The “Great Feast" exhibition presents the history of food as the basis of life and how humans have interfered with the Nature’s cycles. This includes the issue of marine pollution caused by waste and microplastics, and huge problems it causes the environment and its inhabitants. The exhibition includes a recreated sea coast covered in rubbish, an interactive aqualab and a small cinema screen.
Plastic waste has become an immense problem for the marine environment. In the Antarctic - far from human civilisation - marine researchers discovered that 80 per cent of the seabirds found have plastic waste in their stomachs. How is this possible? Seabirds, such as albatross, eat squid, fish, krill and carrion - anything that floats close to the sea surface. For the seabirds, everything is edible, which is why they never learned to avoid harmful objects. This is why rubbish ends up in their stomachs. Sharp-edged pieces of plastic lead to internal injuries. Smaller pieces fill up their stomach and simply stay there. The animals feel full and die of starvation as they fail to sense hunger and feed again.
There are massive swirls of rubbish floating in the oceans now. There is hardly a region that is not affected by huge levels of environmental pollution. We are quick to point the finger at the guilty parties: the poorer countries in the Southern hemisphere, which lack the facilities for proper waste disposal, and the freight ships, dropping rubbish into the ocean as they see fit. Hardly anyone is prepared to admit that a land-locked country such as Switzerland is also responsible for the problem. But we are.
On the one hand, our rivers also carry waste into the sea - the Rhine is the most heavily polluted with plastic and microplastics river in the world. And, on the other hand, even properly disposed of rubbish still finds its way into the ocean.
Microplastics are very small particles, which are added, for instance, to cosmetics. Sewage treatment plants are not capable of removing these particles completely. They quickly find their way into the waterways and finally into the ocean. As the time goes by, larger chunks of rubbish floating in the ocean also gradually fall apart into ever smaller pieces, affected by the weather. As plastic particles reach the size of plankton, fish as well as mussels and other vertebrates start feeding on it. Toxins contained within the microplastics dissolve and accumulate in the tissues of the animals. Sooner or later these marine creatures land on our plates, delivering all the health hazards back to the humankind.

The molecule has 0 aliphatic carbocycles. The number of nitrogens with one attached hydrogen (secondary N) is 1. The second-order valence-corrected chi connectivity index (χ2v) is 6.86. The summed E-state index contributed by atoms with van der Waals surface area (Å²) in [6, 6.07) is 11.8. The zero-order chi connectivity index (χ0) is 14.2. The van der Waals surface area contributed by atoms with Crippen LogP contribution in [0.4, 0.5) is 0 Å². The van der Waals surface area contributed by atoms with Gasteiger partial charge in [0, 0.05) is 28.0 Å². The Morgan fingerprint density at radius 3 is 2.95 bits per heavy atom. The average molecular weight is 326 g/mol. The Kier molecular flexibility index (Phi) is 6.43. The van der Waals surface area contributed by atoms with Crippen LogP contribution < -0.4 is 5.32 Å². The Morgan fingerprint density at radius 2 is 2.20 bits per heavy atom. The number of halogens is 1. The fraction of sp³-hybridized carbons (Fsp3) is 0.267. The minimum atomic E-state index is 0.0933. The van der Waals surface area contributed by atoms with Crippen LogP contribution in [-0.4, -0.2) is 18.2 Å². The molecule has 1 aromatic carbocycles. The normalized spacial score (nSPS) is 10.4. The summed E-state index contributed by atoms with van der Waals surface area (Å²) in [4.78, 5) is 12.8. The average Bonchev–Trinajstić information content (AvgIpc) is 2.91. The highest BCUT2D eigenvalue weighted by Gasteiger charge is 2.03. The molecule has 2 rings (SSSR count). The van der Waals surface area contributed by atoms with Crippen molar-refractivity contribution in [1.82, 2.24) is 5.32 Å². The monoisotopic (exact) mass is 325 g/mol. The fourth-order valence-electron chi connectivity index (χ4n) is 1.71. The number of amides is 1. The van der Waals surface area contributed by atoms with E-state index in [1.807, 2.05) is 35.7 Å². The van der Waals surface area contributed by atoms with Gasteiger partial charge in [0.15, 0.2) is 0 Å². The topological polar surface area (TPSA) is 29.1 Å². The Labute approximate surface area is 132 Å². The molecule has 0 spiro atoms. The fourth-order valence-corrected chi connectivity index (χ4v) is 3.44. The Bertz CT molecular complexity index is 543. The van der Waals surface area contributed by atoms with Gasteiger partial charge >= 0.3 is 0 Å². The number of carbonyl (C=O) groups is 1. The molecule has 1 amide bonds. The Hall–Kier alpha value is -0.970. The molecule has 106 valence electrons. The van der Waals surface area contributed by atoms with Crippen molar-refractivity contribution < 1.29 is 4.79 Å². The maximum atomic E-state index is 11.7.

At the Aqualabs, the Zoo staff and local volunteers show the visitors the exciting background to the Big Feast. A number of exhibits make it possible. Visible under a binocular microscope, there are various microorganisms, such as zooplankton, small crabs and other aquatic creatures, which form the start of the food chain. The visitors can compare larger underwater predators using their skulls and bites. Also, the Aqualabs address the problem of plastic waste and overfishing.
Four short films are on show at the small cinema at the aquarium: the ARD documentary "North Sea Rubbish Dump" from Heligoland, an animation on the subject of microplastics, an animation on overfishing and a film about the ART nature conservation project at Zurich Zoo. Between the films, there are short funny commercials on litter louts.